Roberto Rivellino was a star of Brazil’s World Cup-winning team in 1970. Known for his powerful long-range shots, close control and attacking creativity, the midfielder was named by Maradona as being among his inspirations growing up. As well as his remarkable ability on the pitch, Rivellino’s moustache made him recognisable all around the world. To celebrate our ongoing exhibition “Brazil 2014 Revisited”, we have been chatting to the former world champion about his career, about being the supposed inventor of the “elástico” and winning the World Cup.

Rivellino appears in the museum's Brazil 2014 Revisited exhibition | ©FIFA Museum
When did you realise that football would become such an important part of your life?

Well, things were a bit different for kids back then. Nowadays, you have parents who will do everything to help their sons to become players. Me, I just liked to play football. I would play the whole day, if I had the chance. I was always on the street, and that’s why my first book is called “Sai da Rua, Roberto!” (Get off the street, Roberto!). For me to become a professional, it was a natural progression.

How did that happen?

My team was playing a match against SE Palmeiras, and one of their directors was impressed. They invited me for a trial. My whole family were Palmeiras supporters, and so was I. However, the trial didn’t go well – I don’t think the coach even looked at me. I was furious, I grabbed my things and left. It was hugely disappointing. It hit me really hard. Can you imagine? And I ended up at their arch rivals, Corinthians! I was around 15 or 16 years old. It could all have been so different. The funny thing is that this same coach, Mário Travaglini, would cross my path a decade later. We won the title together with Fluminense. The world goes round, as we can see.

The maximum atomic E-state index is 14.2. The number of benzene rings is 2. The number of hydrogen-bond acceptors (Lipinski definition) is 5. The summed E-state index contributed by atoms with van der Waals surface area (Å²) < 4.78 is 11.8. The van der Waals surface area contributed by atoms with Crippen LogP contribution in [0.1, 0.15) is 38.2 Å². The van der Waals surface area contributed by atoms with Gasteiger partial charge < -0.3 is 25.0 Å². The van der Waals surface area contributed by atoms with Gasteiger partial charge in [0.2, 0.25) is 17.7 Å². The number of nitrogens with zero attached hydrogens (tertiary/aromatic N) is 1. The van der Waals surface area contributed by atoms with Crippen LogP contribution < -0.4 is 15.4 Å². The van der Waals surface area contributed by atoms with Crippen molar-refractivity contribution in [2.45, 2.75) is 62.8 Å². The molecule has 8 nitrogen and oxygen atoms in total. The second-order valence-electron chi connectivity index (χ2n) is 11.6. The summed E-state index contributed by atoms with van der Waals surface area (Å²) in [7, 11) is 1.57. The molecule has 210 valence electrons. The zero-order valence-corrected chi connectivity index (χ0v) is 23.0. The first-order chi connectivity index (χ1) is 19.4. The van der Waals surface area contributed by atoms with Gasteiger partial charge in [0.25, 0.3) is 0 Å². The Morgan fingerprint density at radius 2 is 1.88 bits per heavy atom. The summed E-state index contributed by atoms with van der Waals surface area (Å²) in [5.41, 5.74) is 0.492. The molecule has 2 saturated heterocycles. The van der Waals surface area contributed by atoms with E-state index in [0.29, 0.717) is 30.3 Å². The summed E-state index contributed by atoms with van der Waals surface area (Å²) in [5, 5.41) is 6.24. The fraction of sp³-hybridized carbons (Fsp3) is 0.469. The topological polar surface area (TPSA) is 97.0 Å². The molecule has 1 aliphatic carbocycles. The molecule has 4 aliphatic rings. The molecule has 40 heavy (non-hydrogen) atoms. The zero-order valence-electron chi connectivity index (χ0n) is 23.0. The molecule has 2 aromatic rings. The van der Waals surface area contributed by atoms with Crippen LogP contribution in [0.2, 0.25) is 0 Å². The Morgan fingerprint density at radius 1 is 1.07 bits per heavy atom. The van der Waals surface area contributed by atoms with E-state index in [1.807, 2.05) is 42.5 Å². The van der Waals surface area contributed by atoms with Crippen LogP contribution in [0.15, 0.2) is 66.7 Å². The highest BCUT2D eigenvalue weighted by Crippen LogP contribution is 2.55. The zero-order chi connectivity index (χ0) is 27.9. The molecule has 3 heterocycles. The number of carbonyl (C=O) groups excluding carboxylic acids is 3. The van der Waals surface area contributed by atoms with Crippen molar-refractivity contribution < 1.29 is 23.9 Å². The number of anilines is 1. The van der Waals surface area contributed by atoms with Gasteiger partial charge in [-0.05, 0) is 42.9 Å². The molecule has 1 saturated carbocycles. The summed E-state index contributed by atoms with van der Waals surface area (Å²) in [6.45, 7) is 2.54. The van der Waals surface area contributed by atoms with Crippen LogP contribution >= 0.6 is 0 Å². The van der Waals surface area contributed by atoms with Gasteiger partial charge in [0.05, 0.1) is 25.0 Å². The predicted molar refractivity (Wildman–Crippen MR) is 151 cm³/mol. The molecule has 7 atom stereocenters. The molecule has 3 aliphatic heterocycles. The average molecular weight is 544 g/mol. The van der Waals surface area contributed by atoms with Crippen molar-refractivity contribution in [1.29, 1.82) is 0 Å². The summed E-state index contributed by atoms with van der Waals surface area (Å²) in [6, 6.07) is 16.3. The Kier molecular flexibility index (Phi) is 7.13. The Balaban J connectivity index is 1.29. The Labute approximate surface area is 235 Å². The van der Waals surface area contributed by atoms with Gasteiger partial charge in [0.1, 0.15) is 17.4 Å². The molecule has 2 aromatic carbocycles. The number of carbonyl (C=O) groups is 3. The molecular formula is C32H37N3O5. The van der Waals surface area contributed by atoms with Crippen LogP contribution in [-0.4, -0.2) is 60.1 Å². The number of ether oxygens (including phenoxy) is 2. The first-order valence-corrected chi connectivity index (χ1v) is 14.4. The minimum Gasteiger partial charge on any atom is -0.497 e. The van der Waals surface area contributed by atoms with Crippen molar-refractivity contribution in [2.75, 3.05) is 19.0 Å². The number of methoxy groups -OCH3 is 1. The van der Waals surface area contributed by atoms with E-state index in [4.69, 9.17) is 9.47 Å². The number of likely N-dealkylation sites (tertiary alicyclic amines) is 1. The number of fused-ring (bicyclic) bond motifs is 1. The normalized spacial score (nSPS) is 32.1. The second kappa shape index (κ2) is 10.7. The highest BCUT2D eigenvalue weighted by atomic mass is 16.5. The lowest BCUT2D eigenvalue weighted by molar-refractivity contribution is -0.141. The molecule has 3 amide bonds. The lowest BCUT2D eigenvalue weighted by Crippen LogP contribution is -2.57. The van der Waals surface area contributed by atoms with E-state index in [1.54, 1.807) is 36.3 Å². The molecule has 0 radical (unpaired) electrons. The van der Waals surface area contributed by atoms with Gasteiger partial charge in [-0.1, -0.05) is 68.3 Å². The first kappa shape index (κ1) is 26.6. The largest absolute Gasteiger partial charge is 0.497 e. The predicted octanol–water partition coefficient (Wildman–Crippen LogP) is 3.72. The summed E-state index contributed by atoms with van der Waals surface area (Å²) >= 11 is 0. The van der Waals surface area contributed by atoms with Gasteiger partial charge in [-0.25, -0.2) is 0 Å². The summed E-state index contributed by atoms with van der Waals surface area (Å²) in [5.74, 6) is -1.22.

How did you end up at Corinthians?

Brazil striker Tostão's jersey from the 1970 World Cup Final | ©FIFA Museum
There was a director at Indiano – another club that I used to play with – who had some contacts with them. They liked what they saw and invited me to start the season with their youth team. At this time, Travaglini showed some regret and tried to persuade me to come back to Palmeiras. But I had decided and I was also a bit stubborn. It went well and I progressed quickly – I didn’t even have to take part in the try-outs. I got some lucky breaks, with injuries to others, but also because of my talent. Our youth team was very good. If the main team was struggling, the youngsters quickly became popular among the supporters. They would arrive early at the stadium to watch our matches. Then, it was just a matter of time…

How did you develop your signature move, the “elástico” (the flip flap)?